Today I relaxed on the sofa with a book, and M sat next to me with an old toy of hers in her lap, a toy that has “piano keys” that when pressed, produce tones. The keys are laid out in front of a plastic rise decorated with animal figurines and colors. M tapped away at the keys and said to me, “I’m a mommy and I’m working on the computer, honey.” I say, “Okay.” She reminded me not to say her name, but say, “Mommy.” She will call me “honey.” She was patient when she spoke and loving when she looked at me, staying very busy, very focused on her work. As we played, I paid attention to every detail, wondering, is this how I am? Is this how she sees me?

Later, when I asked J to do something he didn’t want to do, he got sassy with me, downright nasty, and I wondered, is that how you see me? Do I do that with you?

As I cooked in the evening, I griped to D about our money situation. I said, “We can’t live on our savings, we’re running out. Something has to give, change. Like…now!”

“Don’t you think I know that? Every month we go through this…look what you’ve done.”

“What I’ve done? What do you mean, what I’ve done?”

“I mean what we’ve done.”

“You didn’t say ‘we’ve’, you said, ‘you’ve’. What the hell is that supposed to mean?”

I wonder, is this how he sees me? That somehow all by myself, I created this family, I created our circumstances by not being a working lawyer, and I spent our money.

When I checked e-mail later, after the stewing (of dinner and at my husband), a student had written to me, saying how I've changed her life, that one afternoon she heard me say, I love you, to my son on the cell phone (an unexpected interruption) and that little moment moved her to change how she related to her children. Not to mention, she added, that she will change her schedule to have me as a professor every semester she can. I laughed and reflected on the many times students have said complimentary things about my classes. I wonder, is that how I am? A good teacher, someone they will remember?

A friend wrote to me, suggesting a writing contest that we should participate in. I recall my successes...and I ask myself? Is that who I am, a writer? Someone who can write? Is that how people see me?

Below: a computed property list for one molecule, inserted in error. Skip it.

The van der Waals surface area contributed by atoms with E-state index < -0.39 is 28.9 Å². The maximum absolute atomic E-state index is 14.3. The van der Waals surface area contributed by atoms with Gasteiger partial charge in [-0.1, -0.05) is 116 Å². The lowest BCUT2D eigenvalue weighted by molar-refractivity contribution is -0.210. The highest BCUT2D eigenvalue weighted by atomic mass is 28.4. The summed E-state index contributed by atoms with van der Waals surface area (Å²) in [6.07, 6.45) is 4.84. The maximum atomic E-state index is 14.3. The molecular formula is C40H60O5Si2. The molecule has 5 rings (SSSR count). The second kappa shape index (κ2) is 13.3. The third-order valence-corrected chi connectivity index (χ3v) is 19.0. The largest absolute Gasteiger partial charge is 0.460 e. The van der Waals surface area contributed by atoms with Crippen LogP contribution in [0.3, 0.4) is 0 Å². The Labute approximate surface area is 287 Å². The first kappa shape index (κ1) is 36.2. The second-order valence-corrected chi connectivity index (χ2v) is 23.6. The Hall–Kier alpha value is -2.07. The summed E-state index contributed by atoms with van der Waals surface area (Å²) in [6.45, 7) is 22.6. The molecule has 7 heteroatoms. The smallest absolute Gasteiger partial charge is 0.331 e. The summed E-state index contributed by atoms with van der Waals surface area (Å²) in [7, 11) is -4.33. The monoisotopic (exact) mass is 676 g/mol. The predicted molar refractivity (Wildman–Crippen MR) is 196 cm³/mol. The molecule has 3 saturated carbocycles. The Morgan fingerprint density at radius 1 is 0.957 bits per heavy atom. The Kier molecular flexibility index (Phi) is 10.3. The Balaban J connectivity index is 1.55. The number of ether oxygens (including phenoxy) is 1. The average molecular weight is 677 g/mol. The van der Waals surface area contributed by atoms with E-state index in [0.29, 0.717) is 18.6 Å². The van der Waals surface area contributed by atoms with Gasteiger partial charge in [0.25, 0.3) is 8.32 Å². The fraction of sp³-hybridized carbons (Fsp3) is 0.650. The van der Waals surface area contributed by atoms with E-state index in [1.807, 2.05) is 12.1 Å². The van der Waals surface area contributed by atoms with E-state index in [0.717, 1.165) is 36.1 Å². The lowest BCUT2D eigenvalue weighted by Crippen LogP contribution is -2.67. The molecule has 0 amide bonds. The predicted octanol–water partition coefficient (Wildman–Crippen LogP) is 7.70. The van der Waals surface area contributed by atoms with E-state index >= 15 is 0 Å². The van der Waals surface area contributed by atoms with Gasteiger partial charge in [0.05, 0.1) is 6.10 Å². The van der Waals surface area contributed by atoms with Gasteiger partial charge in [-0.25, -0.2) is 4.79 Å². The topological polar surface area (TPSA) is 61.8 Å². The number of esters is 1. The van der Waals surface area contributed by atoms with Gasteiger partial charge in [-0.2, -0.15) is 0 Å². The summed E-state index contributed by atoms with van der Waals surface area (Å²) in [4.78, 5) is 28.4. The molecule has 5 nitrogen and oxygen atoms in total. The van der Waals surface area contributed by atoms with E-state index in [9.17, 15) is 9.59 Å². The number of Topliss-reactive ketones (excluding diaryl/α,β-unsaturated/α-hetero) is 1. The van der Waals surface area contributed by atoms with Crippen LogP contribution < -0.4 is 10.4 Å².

And what of the love of so many important people in my life? At times, I can hear my father say proudly, "My beautiful lawyer." How I cleaved to those words! I hoped that was how people saw me, too. Beautiful, smart, successful. My sister says on occasion, "you're too permissive as a parent." My brother said to me one late night at the beach, marijuana scenting the air, coloring our senses, "You were important to me in those months after Mom died, you affected me, helped me." I recall being left by a lover for another woman and I remember the pain, my destroyed ego, the message that I'd always believed in, deep inside. It had actually come true. There in real life someone said, "I do not love you - there is someone out there better than you, someone I'd much rather be with."

Lastly, I feel my mother's warmth when I'm afraid, how safe I felt when I ran to her bed...even as an adult. I do hear when I want to, my own mother's voice saying, "I love you, mija." Words which seem to erase all the hurtful ones.

Sighing deeply now, I sit in front of the computer with a Diet Coke at my side, a Butterfinger wrapper on the floor, kids waiting for baths and books and extra time awake, undone homework on the kitchen counter, ungraded papers in my backpack, my make-up rubbed away, my salt and peppery hair sticking up in places it shouldn’t, my jeans stretched out and tired, my brother’s old sweater that I nicked from my mom’s house after she died now speckled with sauce that splashed from the skillet…

I wonder about my self-portrait. In the end, in the quiet of a day done, I realize self-portraits are ever-changing, ever-fluid, a blur of history, memory, possibility, people, passing conversation, playful instances, other photographs, otherness, togetherness, aloneness, regret, and all the emotions that accompany life. My self-portrait cannot be done.

Sunday, November 06, 2005

Sunday Morning Breakfast